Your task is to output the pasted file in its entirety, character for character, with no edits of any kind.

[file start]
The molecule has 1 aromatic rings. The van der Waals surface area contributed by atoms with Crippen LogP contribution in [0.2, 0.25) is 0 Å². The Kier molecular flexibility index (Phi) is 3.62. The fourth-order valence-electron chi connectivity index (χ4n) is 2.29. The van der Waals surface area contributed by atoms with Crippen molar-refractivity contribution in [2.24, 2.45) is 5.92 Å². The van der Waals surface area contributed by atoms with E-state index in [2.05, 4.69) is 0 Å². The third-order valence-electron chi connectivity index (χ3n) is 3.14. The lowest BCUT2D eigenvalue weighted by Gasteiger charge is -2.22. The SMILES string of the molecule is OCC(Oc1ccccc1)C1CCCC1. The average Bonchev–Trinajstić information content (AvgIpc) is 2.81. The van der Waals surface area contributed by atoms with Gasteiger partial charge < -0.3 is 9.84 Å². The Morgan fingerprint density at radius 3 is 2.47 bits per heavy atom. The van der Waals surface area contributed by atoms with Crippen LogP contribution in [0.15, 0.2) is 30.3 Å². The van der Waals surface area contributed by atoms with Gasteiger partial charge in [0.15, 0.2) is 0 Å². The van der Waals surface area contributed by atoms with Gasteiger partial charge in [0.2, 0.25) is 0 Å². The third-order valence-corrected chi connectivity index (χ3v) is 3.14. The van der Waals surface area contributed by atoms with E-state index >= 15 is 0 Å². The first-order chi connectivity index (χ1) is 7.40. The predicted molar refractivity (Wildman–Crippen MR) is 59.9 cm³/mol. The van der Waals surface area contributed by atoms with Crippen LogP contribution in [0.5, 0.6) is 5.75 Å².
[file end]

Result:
The molecule has 1 aromatic rings. The van der Waals surface area contributed by atoms with Crippen LogP contribution in [0.2, 0.25) is 0 Å². The Kier molecular flexibility index (Phi) is 3.62. The fourth-order valence-electron chi connectivity index (χ4n) is 2.29. The van der Waals surface area contributed by atoms with Crippen molar-refractivity contribution in [2.24, 2.45) is 5.92 Å². The van der Waals surface area contributed by atoms with E-state index in [2.05, 4.69) is 0 Å². The third-order valence-electron chi connectivity index (χ3n) is 3.14. The lowest BCUT2D eigenvalue weighted by Gasteiger charge is -2.22. The SMILES string of the molecule is OCC(Oc1ccccc1)C1CCCC1. The average Bonchev–Trinajstić information content (AvgIpc) is 2.81. The van der Waals surface area contributed by atoms with Gasteiger partial charge < -0.3 is 9.84 Å². The Morgan fingerprint density at radius 3 is 2.47 bits per heavy atom. The van der Waals surface area contributed by atoms with Crippen LogP contribution in [0.15, 0.2) is 30.3 Å². The van der Waals surface area contributed by atoms with Gasteiger partial charge in [0.15, 0.2) is 0 Å². The van der Waals surface area contributed by atoms with Gasteiger partial charge in [0.2, 0.25) is 0 Å². The third-order valence-corrected chi connectivity index (χ3v) is 3.14. The van der Waals surface area contributed by atoms with E-state index >= 15 is 0 Å². The first-order chi connectivity index (χ1) is 7.40. The predicted molar refractivity (Wildman–Crippen MR) is 59.9 cm³/mol. The van der Waals surface area contributed by atoms with Crippen LogP contribution in [0.5, 0.6) is 5.75 Å².